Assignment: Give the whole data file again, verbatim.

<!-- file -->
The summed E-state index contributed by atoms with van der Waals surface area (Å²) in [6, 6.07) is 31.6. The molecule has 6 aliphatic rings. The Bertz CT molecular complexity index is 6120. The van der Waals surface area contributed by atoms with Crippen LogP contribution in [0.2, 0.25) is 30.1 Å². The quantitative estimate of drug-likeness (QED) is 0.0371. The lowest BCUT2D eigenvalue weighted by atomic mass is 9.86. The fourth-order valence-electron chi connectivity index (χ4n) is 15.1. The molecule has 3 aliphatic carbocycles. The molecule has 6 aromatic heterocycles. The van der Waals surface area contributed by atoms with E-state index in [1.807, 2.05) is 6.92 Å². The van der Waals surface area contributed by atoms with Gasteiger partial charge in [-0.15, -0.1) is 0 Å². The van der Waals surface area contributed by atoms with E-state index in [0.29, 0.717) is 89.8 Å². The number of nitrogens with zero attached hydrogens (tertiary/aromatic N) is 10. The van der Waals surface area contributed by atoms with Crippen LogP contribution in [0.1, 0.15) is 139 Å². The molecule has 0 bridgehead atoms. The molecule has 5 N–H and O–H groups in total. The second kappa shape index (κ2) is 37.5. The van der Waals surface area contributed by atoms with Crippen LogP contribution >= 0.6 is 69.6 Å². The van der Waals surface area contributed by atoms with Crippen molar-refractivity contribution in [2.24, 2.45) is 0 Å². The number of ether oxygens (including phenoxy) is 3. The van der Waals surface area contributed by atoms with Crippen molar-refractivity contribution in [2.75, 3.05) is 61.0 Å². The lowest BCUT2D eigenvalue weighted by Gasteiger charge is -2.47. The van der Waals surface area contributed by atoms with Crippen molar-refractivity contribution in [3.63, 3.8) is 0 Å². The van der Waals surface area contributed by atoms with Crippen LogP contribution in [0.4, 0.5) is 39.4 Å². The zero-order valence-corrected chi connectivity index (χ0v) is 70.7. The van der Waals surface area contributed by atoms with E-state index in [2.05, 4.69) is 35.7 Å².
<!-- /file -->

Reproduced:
The summed E-state index contributed by atoms with van der Waals surface area (Å²) in [6, 6.07) is 31.6. The molecule has 6 aliphatic rings. The Bertz CT molecular complexity index is 6120. The van der Waals surface area contributed by atoms with Crippen LogP contribution in [0.2, 0.25) is 30.1 Å². The quantitative estimate of drug-likeness (QED) is 0.0371. The lowest BCUT2D eigenvalue weighted by atomic mass is 9.86. The fourth-order valence-electron chi connectivity index (χ4n) is 15.1. The molecule has 3 aliphatic carbocycles. The molecule has 6 aromatic heterocycles. The van der Waals surface area contributed by atoms with E-state index in [1.807, 2.05) is 6.92 Å². The van der Waals surface area contributed by atoms with Gasteiger partial charge in [-0.15, -0.1) is 0 Å². The van der Waals surface area contributed by atoms with E-state index in [0.29, 0.717) is 89.8 Å². The number of nitrogens with zero attached hydrogens (tertiary/aromatic N) is 10. The van der Waals surface area contributed by atoms with Crippen LogP contribution in [0.1, 0.15) is 139 Å². The molecule has 0 bridgehead atoms. The molecule has 5 N–H and O–H groups in total. The second kappa shape index (κ2) is 37.5. The van der Waals surface area contributed by atoms with Crippen LogP contribution >= 0.6 is 69.6 Å². The van der Waals surface area contributed by atoms with Crippen molar-refractivity contribution in [2.24, 2.45) is 0 Å². The number of ether oxygens (including phenoxy) is 3. The van der Waals surface area contributed by atoms with Crippen molar-refractivity contribution in [2.75, 3.05) is 61.0 Å². The lowest BCUT2D eigenvalue weighted by Gasteiger charge is -2.47. The van der Waals surface area contributed by atoms with Crippen molar-refractivity contribution in [3.63, 3.8) is 0 Å². The van der Waals surface area contributed by atoms with Crippen LogP contribution in [0.4, 0.5) is 39.4 Å². The zero-order valence-corrected chi connectivity index (χ0v) is 70.7. The van der Waals surface area contributed by atoms with E-state index in [2.05, 4.69) is 35.7 Å².